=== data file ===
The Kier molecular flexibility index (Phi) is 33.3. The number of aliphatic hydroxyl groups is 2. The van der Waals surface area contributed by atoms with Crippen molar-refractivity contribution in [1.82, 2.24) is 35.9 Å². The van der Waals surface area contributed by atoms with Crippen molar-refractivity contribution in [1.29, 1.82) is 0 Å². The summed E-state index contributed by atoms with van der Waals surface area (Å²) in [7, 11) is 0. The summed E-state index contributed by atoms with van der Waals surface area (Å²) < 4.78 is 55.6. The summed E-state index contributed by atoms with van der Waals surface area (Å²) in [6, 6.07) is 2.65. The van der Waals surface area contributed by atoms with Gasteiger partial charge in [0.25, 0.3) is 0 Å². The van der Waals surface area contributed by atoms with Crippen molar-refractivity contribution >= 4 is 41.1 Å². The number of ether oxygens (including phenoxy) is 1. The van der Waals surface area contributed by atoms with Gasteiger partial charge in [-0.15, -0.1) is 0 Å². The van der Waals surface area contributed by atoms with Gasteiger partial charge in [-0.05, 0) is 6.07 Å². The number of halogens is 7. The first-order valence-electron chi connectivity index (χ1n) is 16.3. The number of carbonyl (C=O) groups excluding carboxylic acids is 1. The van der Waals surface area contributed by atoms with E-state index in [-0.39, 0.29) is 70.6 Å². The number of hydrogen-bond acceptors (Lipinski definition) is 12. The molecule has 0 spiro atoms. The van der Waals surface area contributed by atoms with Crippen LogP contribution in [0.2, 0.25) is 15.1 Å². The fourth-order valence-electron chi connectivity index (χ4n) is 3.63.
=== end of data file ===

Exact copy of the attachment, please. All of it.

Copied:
The Kier molecular flexibility index (Phi) is 33.3. The number of aliphatic hydroxyl groups is 2. The van der Waals surface area contributed by atoms with Crippen molar-refractivity contribution in [1.82, 2.24) is 35.9 Å². The van der Waals surface area contributed by atoms with Crippen molar-refractivity contribution in [1.29, 1.82) is 0 Å². The summed E-state index contributed by atoms with van der Waals surface area (Å²) in [7, 11) is 0. The summed E-state index contributed by atoms with van der Waals surface area (Å²) < 4.78 is 55.6. The summed E-state index contributed by atoms with van der Waals surface area (Å²) in [6, 6.07) is 2.65. The van der Waals surface area contributed by atoms with Gasteiger partial charge in [0.25, 0.3) is 0 Å². The van der Waals surface area contributed by atoms with Crippen molar-refractivity contribution >= 4 is 41.1 Å². The number of ether oxygens (including phenoxy) is 1. The van der Waals surface area contributed by atoms with Gasteiger partial charge in [-0.15, -0.1) is 0 Å². The van der Waals surface area contributed by atoms with Gasteiger partial charge in [-0.05, 0) is 6.07 Å². The number of halogens is 7. The first-order valence-electron chi connectivity index (χ1n) is 16.3. The number of carbonyl (C=O) groups excluding carboxylic acids is 1. The van der Waals surface area contributed by atoms with E-state index in [-0.39, 0.29) is 70.6 Å². The number of hydrogen-bond acceptors (Lipinski definition) is 12. The molecule has 0 spiro atoms. The van der Waals surface area contributed by atoms with Crippen LogP contribution in [0.2, 0.25) is 15.1 Å². The fourth-order valence-electron chi connectivity index (χ4n) is 3.63.